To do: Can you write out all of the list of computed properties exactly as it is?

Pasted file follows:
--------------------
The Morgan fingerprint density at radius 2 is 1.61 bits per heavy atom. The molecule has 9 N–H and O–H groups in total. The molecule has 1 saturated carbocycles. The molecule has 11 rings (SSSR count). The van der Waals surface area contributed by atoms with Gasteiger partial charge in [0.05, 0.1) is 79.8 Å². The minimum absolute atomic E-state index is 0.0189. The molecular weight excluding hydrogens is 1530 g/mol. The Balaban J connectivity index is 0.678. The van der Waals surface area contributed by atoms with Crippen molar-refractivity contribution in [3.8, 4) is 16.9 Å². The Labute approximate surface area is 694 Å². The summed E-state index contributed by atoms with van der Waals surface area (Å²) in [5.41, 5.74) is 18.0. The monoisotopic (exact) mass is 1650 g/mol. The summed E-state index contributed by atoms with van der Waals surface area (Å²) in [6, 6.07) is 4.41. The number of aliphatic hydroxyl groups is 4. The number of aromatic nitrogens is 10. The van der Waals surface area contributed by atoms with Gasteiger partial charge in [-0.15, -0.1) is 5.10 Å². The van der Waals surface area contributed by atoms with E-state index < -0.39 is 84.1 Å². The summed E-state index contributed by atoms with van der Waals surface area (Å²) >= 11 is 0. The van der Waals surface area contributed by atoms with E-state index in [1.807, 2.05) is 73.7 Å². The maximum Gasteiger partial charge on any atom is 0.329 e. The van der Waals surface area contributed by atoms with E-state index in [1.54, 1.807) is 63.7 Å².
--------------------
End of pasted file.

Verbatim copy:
The Morgan fingerprint density at radius 2 is 1.61 bits per heavy atom. The molecule has 9 N–H and O–H groups in total. The molecule has 1 saturated carbocycles. The molecule has 11 rings (SSSR count). The van der Waals surface area contributed by atoms with Gasteiger partial charge in [0.05, 0.1) is 79.8 Å². The minimum absolute atomic E-state index is 0.0189. The molecular weight excluding hydrogens is 1530 g/mol. The Balaban J connectivity index is 0.678. The van der Waals surface area contributed by atoms with Crippen molar-refractivity contribution in [3.8, 4) is 16.9 Å². The Labute approximate surface area is 694 Å². The summed E-state index contributed by atoms with van der Waals surface area (Å²) in [5.41, 5.74) is 18.0. The monoisotopic (exact) mass is 1650 g/mol. The summed E-state index contributed by atoms with van der Waals surface area (Å²) in [6, 6.07) is 4.41. The number of aliphatic hydroxyl groups is 4. The number of aromatic nitrogens is 10. The van der Waals surface area contributed by atoms with Gasteiger partial charge in [-0.15, -0.1) is 5.10 Å². The van der Waals surface area contributed by atoms with E-state index < -0.39 is 84.1 Å². The summed E-state index contributed by atoms with van der Waals surface area (Å²) >= 11 is 0. The van der Waals surface area contributed by atoms with E-state index in [1.807, 2.05) is 73.7 Å². The maximum Gasteiger partial charge on any atom is 0.329 e. The van der Waals surface area contributed by atoms with E-state index in [1.54, 1.807) is 63.7 Å².